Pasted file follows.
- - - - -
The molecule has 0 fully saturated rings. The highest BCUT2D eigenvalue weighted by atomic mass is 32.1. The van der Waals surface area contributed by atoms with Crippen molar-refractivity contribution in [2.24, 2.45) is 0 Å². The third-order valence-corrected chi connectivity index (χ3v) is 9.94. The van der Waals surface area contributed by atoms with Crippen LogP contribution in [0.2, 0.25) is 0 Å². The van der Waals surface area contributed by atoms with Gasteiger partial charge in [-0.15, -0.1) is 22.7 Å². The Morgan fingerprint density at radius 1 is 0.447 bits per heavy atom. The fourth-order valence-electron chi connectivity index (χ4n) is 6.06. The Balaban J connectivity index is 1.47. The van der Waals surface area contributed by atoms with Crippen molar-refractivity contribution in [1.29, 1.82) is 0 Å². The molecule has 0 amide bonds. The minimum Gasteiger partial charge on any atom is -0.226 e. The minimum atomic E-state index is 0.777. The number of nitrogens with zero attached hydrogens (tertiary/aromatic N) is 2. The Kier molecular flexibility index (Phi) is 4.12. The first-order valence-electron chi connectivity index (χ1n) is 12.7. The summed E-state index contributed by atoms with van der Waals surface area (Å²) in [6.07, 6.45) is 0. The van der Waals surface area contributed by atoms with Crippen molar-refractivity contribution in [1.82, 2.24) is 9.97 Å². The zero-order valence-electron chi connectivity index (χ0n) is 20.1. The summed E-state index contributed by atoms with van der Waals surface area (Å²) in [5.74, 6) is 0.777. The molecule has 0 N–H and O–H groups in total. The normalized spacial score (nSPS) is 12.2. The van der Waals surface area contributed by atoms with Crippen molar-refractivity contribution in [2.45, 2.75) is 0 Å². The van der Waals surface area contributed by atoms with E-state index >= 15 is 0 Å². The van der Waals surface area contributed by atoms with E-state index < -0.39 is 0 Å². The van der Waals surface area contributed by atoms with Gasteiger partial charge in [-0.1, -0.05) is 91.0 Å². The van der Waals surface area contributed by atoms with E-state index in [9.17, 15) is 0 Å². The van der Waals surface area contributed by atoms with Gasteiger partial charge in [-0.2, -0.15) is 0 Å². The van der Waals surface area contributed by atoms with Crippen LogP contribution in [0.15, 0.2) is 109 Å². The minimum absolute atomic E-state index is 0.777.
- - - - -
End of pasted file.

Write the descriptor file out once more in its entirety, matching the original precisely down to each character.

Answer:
The molecule has 0 fully saturated rings. The highest BCUT2D eigenvalue weighted by atomic mass is 32.1. The van der Waals surface area contributed by atoms with Crippen molar-refractivity contribution in [2.24, 2.45) is 0 Å². The third-order valence-corrected chi connectivity index (χ3v) is 9.94. The van der Waals surface area contributed by atoms with Crippen LogP contribution in [0.2, 0.25) is 0 Å². The van der Waals surface area contributed by atoms with Gasteiger partial charge in [-0.15, -0.1) is 22.7 Å². The Morgan fingerprint density at radius 1 is 0.447 bits per heavy atom. The fourth-order valence-electron chi connectivity index (χ4n) is 6.06. The Balaban J connectivity index is 1.47. The van der Waals surface area contributed by atoms with Crippen molar-refractivity contribution in [1.29, 1.82) is 0 Å². The molecule has 0 amide bonds. The minimum Gasteiger partial charge on any atom is -0.226 e. The minimum atomic E-state index is 0.777. The number of nitrogens with zero attached hydrogens (tertiary/aromatic N) is 2. The Kier molecular flexibility index (Phi) is 4.12. The first-order valence-electron chi connectivity index (χ1n) is 12.7. The summed E-state index contributed by atoms with van der Waals surface area (Å²) in [6.07, 6.45) is 0. The van der Waals surface area contributed by atoms with Crippen molar-refractivity contribution in [1.82, 2.24) is 9.97 Å². The zero-order valence-electron chi connectivity index (χ0n) is 20.1. The summed E-state index contributed by atoms with van der Waals surface area (Å²) in [5.74, 6) is 0.777. The molecule has 0 N–H and O–H groups in total. The normalized spacial score (nSPS) is 12.2. The van der Waals surface area contributed by atoms with Crippen molar-refractivity contribution in [2.45, 2.75) is 0 Å². The van der Waals surface area contributed by atoms with E-state index >= 15 is 0 Å². The van der Waals surface area contributed by atoms with E-state index < -0.39 is 0 Å². The van der Waals surface area contributed by atoms with Gasteiger partial charge in [-0.1, -0.05) is 91.0 Å². The van der Waals surface area contributed by atoms with E-state index in [9.17, 15) is 0 Å². The van der Waals surface area contributed by atoms with Gasteiger partial charge in [-0.2, -0.15) is 0 Å². The van der Waals surface area contributed by atoms with Crippen LogP contribution in [0.15, 0.2) is 109 Å². The minimum absolute atomic E-state index is 0.777.